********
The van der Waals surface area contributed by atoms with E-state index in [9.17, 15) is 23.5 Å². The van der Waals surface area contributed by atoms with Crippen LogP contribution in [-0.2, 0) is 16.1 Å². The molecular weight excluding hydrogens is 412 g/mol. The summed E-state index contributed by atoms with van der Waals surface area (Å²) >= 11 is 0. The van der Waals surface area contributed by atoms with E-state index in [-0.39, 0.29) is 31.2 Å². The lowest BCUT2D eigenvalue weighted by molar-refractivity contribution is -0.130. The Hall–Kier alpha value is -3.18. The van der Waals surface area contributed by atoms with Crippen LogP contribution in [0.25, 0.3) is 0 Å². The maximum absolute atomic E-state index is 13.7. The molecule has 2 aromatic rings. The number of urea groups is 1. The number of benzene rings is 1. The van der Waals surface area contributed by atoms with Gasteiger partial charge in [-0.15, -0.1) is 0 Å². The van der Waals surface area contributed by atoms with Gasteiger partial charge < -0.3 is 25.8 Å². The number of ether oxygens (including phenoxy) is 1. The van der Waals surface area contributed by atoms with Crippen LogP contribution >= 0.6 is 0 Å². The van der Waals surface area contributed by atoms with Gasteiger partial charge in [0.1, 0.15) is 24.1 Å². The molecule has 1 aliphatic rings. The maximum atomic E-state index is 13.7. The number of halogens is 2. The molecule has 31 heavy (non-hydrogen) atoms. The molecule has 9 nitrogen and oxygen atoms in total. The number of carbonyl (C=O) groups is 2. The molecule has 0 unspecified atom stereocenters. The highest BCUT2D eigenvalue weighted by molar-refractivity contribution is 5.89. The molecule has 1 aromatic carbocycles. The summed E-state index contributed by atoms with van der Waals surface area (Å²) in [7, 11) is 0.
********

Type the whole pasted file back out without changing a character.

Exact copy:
The van der Waals surface area contributed by atoms with E-state index in [9.17, 15) is 23.5 Å². The van der Waals surface area contributed by atoms with Crippen LogP contribution in [-0.2, 0) is 16.1 Å². The molecular weight excluding hydrogens is 412 g/mol. The summed E-state index contributed by atoms with van der Waals surface area (Å²) >= 11 is 0. The van der Waals surface area contributed by atoms with E-state index in [-0.39, 0.29) is 31.2 Å². The lowest BCUT2D eigenvalue weighted by molar-refractivity contribution is -0.130. The Hall–Kier alpha value is -3.18. The van der Waals surface area contributed by atoms with Crippen LogP contribution in [0.25, 0.3) is 0 Å². The maximum absolute atomic E-state index is 13.7. The molecule has 2 aromatic rings. The number of urea groups is 1. The number of benzene rings is 1. The van der Waals surface area contributed by atoms with Gasteiger partial charge in [-0.15, -0.1) is 0 Å². The van der Waals surface area contributed by atoms with Gasteiger partial charge < -0.3 is 25.8 Å². The number of ether oxygens (including phenoxy) is 1. The van der Waals surface area contributed by atoms with Crippen LogP contribution >= 0.6 is 0 Å². The van der Waals surface area contributed by atoms with Gasteiger partial charge in [0.1, 0.15) is 24.1 Å². The molecule has 1 aliphatic rings. The maximum atomic E-state index is 13.7. The number of halogens is 2. The molecule has 31 heavy (non-hydrogen) atoms. The molecule has 9 nitrogen and oxygen atoms in total. The number of carbonyl (C=O) groups is 2. The molecule has 0 unspecified atom stereocenters. The highest BCUT2D eigenvalue weighted by molar-refractivity contribution is 5.89. The molecule has 1 aromatic carbocycles. The summed E-state index contributed by atoms with van der Waals surface area (Å²) in [7, 11) is 0.